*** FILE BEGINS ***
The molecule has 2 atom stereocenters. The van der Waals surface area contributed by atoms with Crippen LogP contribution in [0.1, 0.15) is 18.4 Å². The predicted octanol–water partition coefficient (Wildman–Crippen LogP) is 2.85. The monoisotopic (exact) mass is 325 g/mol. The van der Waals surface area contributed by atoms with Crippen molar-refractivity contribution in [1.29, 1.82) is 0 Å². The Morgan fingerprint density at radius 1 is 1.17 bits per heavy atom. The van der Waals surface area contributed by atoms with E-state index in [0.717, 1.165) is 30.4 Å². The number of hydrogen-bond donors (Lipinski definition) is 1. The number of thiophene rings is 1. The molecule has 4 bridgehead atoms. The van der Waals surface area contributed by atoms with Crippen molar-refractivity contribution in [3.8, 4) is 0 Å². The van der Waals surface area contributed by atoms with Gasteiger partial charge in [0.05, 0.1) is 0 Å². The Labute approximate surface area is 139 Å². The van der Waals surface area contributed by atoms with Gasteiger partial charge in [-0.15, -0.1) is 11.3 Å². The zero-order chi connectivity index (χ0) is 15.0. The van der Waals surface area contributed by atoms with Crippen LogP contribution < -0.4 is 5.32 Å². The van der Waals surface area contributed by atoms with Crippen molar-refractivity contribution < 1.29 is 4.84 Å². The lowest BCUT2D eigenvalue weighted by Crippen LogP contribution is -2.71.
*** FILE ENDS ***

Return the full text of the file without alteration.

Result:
The molecule has 2 atom stereocenters. The van der Waals surface area contributed by atoms with Crippen LogP contribution in [0.1, 0.15) is 18.4 Å². The predicted octanol–water partition coefficient (Wildman–Crippen LogP) is 2.85. The monoisotopic (exact) mass is 325 g/mol. The van der Waals surface area contributed by atoms with Crippen molar-refractivity contribution in [1.29, 1.82) is 0 Å². The Morgan fingerprint density at radius 1 is 1.17 bits per heavy atom. The van der Waals surface area contributed by atoms with E-state index in [0.717, 1.165) is 30.4 Å². The number of hydrogen-bond donors (Lipinski definition) is 1. The number of thiophene rings is 1. The molecule has 4 bridgehead atoms. The van der Waals surface area contributed by atoms with Crippen molar-refractivity contribution in [3.8, 4) is 0 Å². The van der Waals surface area contributed by atoms with Gasteiger partial charge in [0.05, 0.1) is 0 Å². The Labute approximate surface area is 139 Å². The van der Waals surface area contributed by atoms with Gasteiger partial charge in [-0.15, -0.1) is 11.3 Å². The zero-order chi connectivity index (χ0) is 15.0. The van der Waals surface area contributed by atoms with Crippen LogP contribution < -0.4 is 5.32 Å². The van der Waals surface area contributed by atoms with Crippen molar-refractivity contribution < 1.29 is 4.84 Å². The lowest BCUT2D eigenvalue weighted by Crippen LogP contribution is -2.71.